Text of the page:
Many countries already have laws that require businesses to be accessible for people with disabilities. However, businesses may not realize that they are required to make reasonable adaptations to make their services and products available to consumers with disabilities. They may not know how to make these adaptations. Businesses also may not realize that accommodating people with disabilities will help them reach new markets and can be easy and affordable.
The United States confronted a similar challenge in 1990 when it first passed the Americans with Disabilities Act (ADA). The Council for Better Business Bureaus Foundation and the Disability Rights Education and Defense Fund (DREDF) cooperated to develop a series of eight pamphlets to be disseminated to business owners. The U.S. Department of Justice provided the seed funding and technical support for developing the pamphlets.
“Collaborations between the disability and business communities resulted in materials like the Better Business Bureau’s series ‘Your Guide to the Americans with Disabilities Act’. The brochures are written in easy-to-understand language and helped small business owners understand their responsibilities under the ADA, and see how accessibility opened the door to new customers.” – Susan Henderson, Executive Director of Disability Rights Education and Defense Fund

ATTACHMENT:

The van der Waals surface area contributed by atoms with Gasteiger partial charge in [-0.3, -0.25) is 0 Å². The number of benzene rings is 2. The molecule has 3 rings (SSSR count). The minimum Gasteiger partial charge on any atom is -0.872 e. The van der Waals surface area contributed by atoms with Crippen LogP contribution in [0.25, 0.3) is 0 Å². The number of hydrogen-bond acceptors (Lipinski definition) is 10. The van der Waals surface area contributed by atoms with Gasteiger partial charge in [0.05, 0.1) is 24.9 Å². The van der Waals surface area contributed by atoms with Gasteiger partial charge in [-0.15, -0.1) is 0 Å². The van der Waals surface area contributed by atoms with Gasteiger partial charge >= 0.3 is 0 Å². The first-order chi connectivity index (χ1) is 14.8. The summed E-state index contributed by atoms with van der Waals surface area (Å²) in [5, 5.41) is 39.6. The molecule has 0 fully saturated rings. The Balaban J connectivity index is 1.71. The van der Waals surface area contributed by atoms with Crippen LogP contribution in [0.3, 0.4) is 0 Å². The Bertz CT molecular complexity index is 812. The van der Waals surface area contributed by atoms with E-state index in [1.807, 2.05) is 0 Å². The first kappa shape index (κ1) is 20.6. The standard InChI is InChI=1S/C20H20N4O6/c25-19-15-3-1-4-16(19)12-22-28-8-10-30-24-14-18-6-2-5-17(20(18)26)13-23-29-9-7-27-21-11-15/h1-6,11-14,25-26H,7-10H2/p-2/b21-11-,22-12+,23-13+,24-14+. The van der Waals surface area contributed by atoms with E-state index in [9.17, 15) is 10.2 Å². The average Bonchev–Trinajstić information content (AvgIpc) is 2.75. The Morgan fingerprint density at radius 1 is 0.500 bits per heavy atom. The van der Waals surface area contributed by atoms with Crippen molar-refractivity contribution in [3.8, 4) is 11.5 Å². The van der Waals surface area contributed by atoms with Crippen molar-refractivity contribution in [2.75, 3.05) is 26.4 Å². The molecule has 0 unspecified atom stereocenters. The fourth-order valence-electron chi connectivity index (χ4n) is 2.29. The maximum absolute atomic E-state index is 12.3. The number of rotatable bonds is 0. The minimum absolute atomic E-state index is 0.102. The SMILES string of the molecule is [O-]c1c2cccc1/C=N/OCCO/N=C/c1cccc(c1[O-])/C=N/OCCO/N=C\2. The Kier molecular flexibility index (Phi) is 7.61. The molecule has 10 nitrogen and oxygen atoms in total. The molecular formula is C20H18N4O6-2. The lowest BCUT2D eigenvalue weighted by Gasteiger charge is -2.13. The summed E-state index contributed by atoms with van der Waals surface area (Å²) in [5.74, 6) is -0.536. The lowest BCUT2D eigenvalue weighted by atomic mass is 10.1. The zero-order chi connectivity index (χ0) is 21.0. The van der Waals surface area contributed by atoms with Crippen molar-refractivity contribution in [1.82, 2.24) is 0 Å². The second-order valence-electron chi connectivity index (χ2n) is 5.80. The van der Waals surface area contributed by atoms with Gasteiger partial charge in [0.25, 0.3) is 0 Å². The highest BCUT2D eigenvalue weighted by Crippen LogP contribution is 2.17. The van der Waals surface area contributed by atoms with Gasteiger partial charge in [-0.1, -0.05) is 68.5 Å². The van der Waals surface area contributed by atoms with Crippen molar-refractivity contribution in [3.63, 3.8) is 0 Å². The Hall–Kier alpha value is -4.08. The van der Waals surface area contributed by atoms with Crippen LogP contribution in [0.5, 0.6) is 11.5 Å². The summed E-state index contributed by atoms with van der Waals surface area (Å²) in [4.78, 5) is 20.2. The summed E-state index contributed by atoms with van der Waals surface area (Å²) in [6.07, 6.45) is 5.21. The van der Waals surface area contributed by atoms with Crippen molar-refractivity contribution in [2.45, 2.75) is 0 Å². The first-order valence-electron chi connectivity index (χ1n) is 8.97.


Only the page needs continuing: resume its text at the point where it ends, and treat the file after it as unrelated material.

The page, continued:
Disability and business organizations in other countries may wish to collaborate on a similar series of pamphlets designed to explain your own country’s accessibility laws to businesses. Governments may wish to provide funding to enable this collaboration, and to cover the costs of printing and disseminating pamphlets to businesses. Governments also can assist in ensuring that pamphlets provide legally accurate advice.
The U.S. pamphlets on the ADA explain to businesses:
- What the ADA does and does not require them to do
- How complying with the ADA can help both disabled and non-disabled consumers
- How to comply cheaply and easily with the ADA
Each pamphlet in the series targets a different category of private sector businesses. Other countries might decide that different categories may make more sense in their local context:
- Retail Stores
- Grocery Stores
- Professional Offices
- Restaurants and Bars
- Medical Offices
- Recreation and Fitness Centers
- Car Sales and Service
- Travel and Tour Agents